Highsnobiety

Denim Tears' Arthur Jafa collaboration is a tangible culmination of founder Tremaine Emory's core principles. It's also a timely jab at Supreme, the decades-old streetwear brand that once employed Emory as creative director.

Emory's Denim Tears debuted its Arthur Jafa collab on Instagram a few days prior to its April 26 launch, publishing imagery of a red (as in Supreme Red) Rubik's Cube and blue hoodie both printed with all-caps "SYSTEMIC RACISM CONTROLS AMERICA" text.

The design language is nuanced, both direct enough to stand on its own weight and made extra potent by the layered references to Emory's abrupt departure from Supreme in late 2023.

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On that first point, you have the no-nonsense text that epitomizes the ideals shared by Emory and Arthur Jafa, a pioneering artist and "theorist of Black culture" who, like Emory, was famously close with the late Virgil Abloh.

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"SYSTEMIC RACISM CONTROLS AMERICA" is, itself, a true enough sentiment worthy of a place on a hoodie.

But, on the other hand, the font and design language is knowingly appropriated from Supreme, very purposely utilizing the same Futura Bold Oblique typeface that the skate label originally swiped from artist Barbara Kruger.

Denim Tears' purposeful stylistic turnaround is made extra pointed by four factors.

Firstly, the Jafa collab's design includes the exact language that Emory used when leaving Supreme: in a letter of resignation, he cited "systemic racial issues" as a core source of conflict.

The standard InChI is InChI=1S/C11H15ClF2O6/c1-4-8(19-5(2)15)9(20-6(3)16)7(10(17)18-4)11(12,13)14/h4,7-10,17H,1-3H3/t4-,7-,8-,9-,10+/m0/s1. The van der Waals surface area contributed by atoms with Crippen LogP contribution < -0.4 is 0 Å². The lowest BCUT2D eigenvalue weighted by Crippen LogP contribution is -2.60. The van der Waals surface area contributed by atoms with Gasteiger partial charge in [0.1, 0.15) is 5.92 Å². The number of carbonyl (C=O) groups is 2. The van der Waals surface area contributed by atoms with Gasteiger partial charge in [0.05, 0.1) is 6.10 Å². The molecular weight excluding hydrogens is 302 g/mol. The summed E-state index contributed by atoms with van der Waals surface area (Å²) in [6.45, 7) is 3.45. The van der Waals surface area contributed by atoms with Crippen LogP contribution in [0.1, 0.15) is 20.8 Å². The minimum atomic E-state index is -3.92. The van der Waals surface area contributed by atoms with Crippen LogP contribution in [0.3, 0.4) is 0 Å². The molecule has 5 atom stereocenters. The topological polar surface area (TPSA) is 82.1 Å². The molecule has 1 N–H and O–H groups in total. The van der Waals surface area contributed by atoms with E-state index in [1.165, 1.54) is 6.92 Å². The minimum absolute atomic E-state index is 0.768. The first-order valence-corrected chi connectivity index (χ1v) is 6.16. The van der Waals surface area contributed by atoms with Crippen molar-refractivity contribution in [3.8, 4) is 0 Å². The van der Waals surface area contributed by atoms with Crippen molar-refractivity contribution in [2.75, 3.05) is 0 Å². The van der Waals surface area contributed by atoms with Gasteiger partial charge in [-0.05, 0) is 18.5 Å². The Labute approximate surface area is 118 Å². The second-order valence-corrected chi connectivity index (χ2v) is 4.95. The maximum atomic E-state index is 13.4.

Secondly, it parodies an archetypal Supreme slogan: "ILLEGAL BUSINESS CONTOLS AMERICA."

Next, according to Emory himself, Supreme founder James Jebbia had removed lynching imagery from a since-canceled Arthur Jafa x Supreme collaboration planned by Emory.

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That Denim Tears is working with the same artist is no coincidence.

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In a since-deleted Instagram post, Emory published apparent screenshots of texts sent by Jebbia wherein Supreme's founder appeared to acknowledge fault for not being more communicative to Emory.

Finally, and most subtly, Denim Tears announced its Jafa collaboration on April 22, 2024, the same day that Supreme began celebrating its 30th anniversary.

The provocation could be seen as the inevitable final stage of Emory's lingering Supreme-related grievances, which he has discussed openly in interviews and social media posts.

In an appearance on the Touré Show , for instance, Emory made it clear as to why he left Supreme.

"I didn't resign because of the [Arthur Jafa] images," he said. "I left because of [Supreme's] thoughtlessness and their lack of response when I was trying to garner discourse."

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Denim Tears' Arthur Jafa collaboration is, clearly, Emory aiming to do just that.

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